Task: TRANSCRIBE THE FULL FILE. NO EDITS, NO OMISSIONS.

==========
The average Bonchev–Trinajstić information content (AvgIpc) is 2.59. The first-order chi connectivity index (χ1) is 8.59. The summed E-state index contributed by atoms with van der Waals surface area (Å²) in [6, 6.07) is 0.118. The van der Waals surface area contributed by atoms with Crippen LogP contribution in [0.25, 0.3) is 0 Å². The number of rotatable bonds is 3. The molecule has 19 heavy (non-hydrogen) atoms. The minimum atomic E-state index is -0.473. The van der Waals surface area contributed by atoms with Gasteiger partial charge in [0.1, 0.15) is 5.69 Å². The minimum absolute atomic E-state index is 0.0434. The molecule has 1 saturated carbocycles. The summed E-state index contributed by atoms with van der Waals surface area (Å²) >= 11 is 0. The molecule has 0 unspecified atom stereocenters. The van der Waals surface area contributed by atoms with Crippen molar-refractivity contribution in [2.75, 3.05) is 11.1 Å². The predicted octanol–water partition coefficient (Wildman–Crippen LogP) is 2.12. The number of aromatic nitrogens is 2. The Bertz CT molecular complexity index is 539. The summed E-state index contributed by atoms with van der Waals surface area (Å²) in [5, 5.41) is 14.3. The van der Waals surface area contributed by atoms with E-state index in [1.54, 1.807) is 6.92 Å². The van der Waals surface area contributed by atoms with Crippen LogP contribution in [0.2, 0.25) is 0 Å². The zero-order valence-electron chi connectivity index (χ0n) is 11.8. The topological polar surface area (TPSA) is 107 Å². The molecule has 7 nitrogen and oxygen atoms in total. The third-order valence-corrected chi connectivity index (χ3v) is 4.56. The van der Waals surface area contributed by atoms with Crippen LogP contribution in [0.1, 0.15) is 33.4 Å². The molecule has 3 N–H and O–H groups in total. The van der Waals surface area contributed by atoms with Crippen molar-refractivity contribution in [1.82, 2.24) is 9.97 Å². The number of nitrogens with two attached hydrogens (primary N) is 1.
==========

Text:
The average Bonchev–Trinajstić information content (AvgIpc) is 2.59. The first-order chi connectivity index (χ1) is 8.59. The summed E-state index contributed by atoms with van der Waals surface area (Å²) in [6, 6.07) is 0.118. The van der Waals surface area contributed by atoms with Crippen LogP contribution in [0.25, 0.3) is 0 Å². The number of rotatable bonds is 3. The molecule has 19 heavy (non-hydrogen) atoms. The minimum atomic E-state index is -0.473. The van der Waals surface area contributed by atoms with Gasteiger partial charge in [0.1, 0.15) is 5.69 Å². The minimum absolute atomic E-state index is 0.0434. The molecule has 1 saturated carbocycles. The summed E-state index contributed by atoms with van der Waals surface area (Å²) >= 11 is 0. The molecule has 0 unspecified atom stereocenters. The van der Waals surface area contributed by atoms with Crippen molar-refractivity contribution in [2.75, 3.05) is 11.1 Å². The predicted octanol–water partition coefficient (Wildman–Crippen LogP) is 2.12. The number of aromatic nitrogens is 2. The Bertz CT molecular complexity index is 539. The summed E-state index contributed by atoms with van der Waals surface area (Å²) in [5, 5.41) is 14.3. The van der Waals surface area contributed by atoms with E-state index in [1.54, 1.807) is 6.92 Å². The van der Waals surface area contributed by atoms with Crippen LogP contribution in [0.2, 0.25) is 0 Å². The zero-order valence-electron chi connectivity index (χ0n) is 11.8. The topological polar surface area (TPSA) is 107 Å². The molecule has 7 nitrogen and oxygen atoms in total. The third-order valence-corrected chi connectivity index (χ3v) is 4.56. The van der Waals surface area contributed by atoms with Crippen LogP contribution in [0.1, 0.15) is 33.4 Å². The molecule has 3 N–H and O–H groups in total. The van der Waals surface area contributed by atoms with Crippen molar-refractivity contribution in [1.82, 2.24) is 9.97 Å². The number of nitrogens with two attached hydrogens (primary N) is 1.